‘Dangerous’ Von der Leyen shamed over UK vaccine threat as EU and Germany damaged by chaos

Vaccine row: Expert says export ban would be a 'dangerous road'

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Hans-Olaf Henkel said in any case the bloc was picking on the “wrong target”, pointing out it should take its complaints to pharmaceutical giant AstraZeneca, rather than the UK and by extension its people. The bitter row has been rumbling all week, with Mrs von der Leyen using an interview with Funke Media Group to warn: “This is a message to AstraZeneca: You fulfil your part of the deal toward Europe before you start to deliver to other countries.”

Critics have suggested the bloc is explicitly seeking to punish Britain, and an investigation published today by the pro-Brexit Facts4EU think tank revealed 118 countries are currently exempt from such export restrictions.

Mr Henkel, who stepped down from the European Parliament in 2019, told Express.co.uk: “The threats voiced by the EU-President Ursula von der Leyen and the leader of the European Parliament‘s political group, Manfred Weber, to block the exports of vaccines to Britain is scandalous, dangerous and anyway directed against the wrong target.

“Scandalous, because it is only aimed at deflecting from the colossal mismanagement in Brussels.

“Dangerous, because it undermines the greatest advantage of the EU i.e. a free trading zone.

“These threats now create new precedences for future trade conflicts within the EU and between the EU and third parties.”

Mr Henkel, who also served as the president of the Federation of German Industries (BDI) between 1995 and 2000, explained: “Since all vaccines are produced using complex international supply chains Britain could retaliate by blocking exports of certain ingredients of vaccines produced in Europe.”

Referring to remarks by Angela Merkel today, he added: “Therefore it was not only helpful but straight slaps into the faces of von der Leyen and Weber when Chancellor Merkel rejected these export embargoes this morning in her press conference.”

Moreover, Mr Henkel pointed out the bloc was essentially barking up the wrong tree, given the EU had not entered into a contract for deliveries with Britain, but with AstraZeneca, an international company.

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He said: “Brussels should deal with a company and not with a country, complain to AstraZeneca and if justified sue them rather than blaming Britain.”

Mr Henkel also feared the collateral damage the episode would inflict on leaders across Europe.

He warned: “Let me assert that Berlin‘s and Brussels‘ handling of the ordering of vaccines has done more to hurt the image of German and European politicians than many previous scandals together.”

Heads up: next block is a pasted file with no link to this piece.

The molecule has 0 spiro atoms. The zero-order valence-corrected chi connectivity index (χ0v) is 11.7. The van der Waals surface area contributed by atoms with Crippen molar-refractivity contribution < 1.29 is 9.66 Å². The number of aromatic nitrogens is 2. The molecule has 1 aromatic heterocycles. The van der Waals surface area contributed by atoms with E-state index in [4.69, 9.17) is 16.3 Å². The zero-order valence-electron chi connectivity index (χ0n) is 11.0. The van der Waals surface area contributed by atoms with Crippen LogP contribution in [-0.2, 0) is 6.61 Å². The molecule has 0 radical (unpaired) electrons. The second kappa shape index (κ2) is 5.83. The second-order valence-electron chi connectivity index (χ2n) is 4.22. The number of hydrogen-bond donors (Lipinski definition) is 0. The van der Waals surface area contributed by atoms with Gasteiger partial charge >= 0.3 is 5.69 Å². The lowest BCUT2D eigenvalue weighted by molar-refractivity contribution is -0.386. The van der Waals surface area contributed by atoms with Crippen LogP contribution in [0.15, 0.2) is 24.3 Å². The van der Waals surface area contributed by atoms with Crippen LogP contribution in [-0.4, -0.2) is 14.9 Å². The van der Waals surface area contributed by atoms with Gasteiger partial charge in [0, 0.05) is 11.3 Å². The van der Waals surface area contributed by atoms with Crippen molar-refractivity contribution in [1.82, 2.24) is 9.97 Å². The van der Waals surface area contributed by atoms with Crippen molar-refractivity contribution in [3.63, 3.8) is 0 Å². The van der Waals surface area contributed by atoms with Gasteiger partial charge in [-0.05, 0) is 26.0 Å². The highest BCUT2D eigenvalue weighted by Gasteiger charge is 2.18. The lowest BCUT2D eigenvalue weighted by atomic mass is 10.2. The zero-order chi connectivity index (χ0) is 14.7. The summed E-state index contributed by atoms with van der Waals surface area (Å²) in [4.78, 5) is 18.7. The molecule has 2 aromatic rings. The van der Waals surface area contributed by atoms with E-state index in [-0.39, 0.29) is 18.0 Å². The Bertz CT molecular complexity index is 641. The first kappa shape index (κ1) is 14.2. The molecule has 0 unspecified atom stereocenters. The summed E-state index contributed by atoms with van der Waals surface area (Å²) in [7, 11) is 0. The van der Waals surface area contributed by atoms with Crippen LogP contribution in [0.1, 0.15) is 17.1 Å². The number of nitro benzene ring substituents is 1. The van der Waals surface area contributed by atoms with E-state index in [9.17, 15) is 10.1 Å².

Sandra Gallina, the Commission’s chief vaccine negotiator today said the EU would be using all available means to secure COVID-19 vaccines produced by AstraZeneca.

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She did not elaborate on which methods would be employed, but it would seem to back up Mrs von der Leyen’s threat to tighten export controls on drugmakers that fail to comply with their supply contracts with the EU.

Earlier this month, AstraZeneca said it would aim to deliver 100 million vaccines to the European Union by the end of June, three times fewer than it had committed to in the contract.

Mrs Gallina told MEPs in Brussels: “We intend to take action,” pledging to use “all the tools at our disposal to get the AstraZeneca doses”.

She added: “It’s a shame, it’s reputational damage,” noting that just one of the five vaccine-production plants listed in the EU contract with AstraZeneca was delivering vaccines to the EU.

The contract lists two factories in Britain, one in the Netherlands, one in Belgium.

Another one in the United States is listed as a back-up supplier.

Currently, only the Belgium plant, run by Thermo Fisher Scientific, is producing shots for the EU.

The Commission has also started a procedure foreseen under the contract with AstraZeneca which could lead to legal action against the company.

Also speaking today, French Europe Minister Clement Beaune demanded “reciprocity” with Britain over the supply of the AstraZeneca coronavirus vaccine.

He told France Info radio: “We are telling AstraZeneca: we can understand you have production issues but there is no reason for Europe to be the adjustment variable.

“We want to avoid that AstraZeneca doses produced in Europe go to Britain when we are not receiving anything.

“We want to make sure the reciprocity principle applies.”

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